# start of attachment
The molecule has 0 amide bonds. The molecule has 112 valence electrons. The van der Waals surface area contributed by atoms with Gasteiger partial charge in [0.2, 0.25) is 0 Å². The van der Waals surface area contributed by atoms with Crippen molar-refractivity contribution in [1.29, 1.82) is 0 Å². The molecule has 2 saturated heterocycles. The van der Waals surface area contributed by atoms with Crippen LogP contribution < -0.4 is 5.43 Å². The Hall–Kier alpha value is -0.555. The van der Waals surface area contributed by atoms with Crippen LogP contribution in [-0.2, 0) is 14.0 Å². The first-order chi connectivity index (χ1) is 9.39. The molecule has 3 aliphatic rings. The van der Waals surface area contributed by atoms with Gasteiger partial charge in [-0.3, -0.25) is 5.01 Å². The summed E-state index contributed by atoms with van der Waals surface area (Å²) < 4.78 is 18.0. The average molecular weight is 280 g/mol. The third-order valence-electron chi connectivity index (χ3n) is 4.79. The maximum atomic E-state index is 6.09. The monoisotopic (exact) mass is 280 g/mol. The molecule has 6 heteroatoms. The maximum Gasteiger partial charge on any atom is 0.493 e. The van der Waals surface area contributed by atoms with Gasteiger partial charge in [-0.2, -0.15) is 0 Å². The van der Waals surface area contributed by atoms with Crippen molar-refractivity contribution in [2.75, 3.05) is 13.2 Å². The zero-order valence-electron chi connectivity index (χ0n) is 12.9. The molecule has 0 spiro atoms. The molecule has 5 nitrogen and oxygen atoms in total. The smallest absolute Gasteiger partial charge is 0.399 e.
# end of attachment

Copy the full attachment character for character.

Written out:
The molecule has 0 amide bonds. The molecule has 112 valence electrons. The van der Waals surface area contributed by atoms with Gasteiger partial charge in [0.2, 0.25) is 0 Å². The van der Waals surface area contributed by atoms with Crippen molar-refractivity contribution in [1.29, 1.82) is 0 Å². The molecule has 2 saturated heterocycles. The van der Waals surface area contributed by atoms with Crippen LogP contribution < -0.4 is 5.43 Å². The Hall–Kier alpha value is -0.555. The van der Waals surface area contributed by atoms with Crippen LogP contribution in [-0.2, 0) is 14.0 Å². The first-order chi connectivity index (χ1) is 9.39. The molecule has 3 aliphatic rings. The van der Waals surface area contributed by atoms with Gasteiger partial charge in [-0.3, -0.25) is 5.01 Å². The summed E-state index contributed by atoms with van der Waals surface area (Å²) < 4.78 is 18.0. The average molecular weight is 280 g/mol. The third-order valence-electron chi connectivity index (χ3n) is 4.79. The maximum atomic E-state index is 6.09. The monoisotopic (exact) mass is 280 g/mol. The molecule has 6 heteroatoms. The maximum Gasteiger partial charge on any atom is 0.493 e. The van der Waals surface area contributed by atoms with Gasteiger partial charge in [-0.2, -0.15) is 0 Å². The van der Waals surface area contributed by atoms with Crippen molar-refractivity contribution in [2.75, 3.05) is 13.2 Å². The zero-order valence-electron chi connectivity index (χ0n) is 12.9. The molecule has 0 spiro atoms. The molecule has 5 nitrogen and oxygen atoms in total. The smallest absolute Gasteiger partial charge is 0.399 e.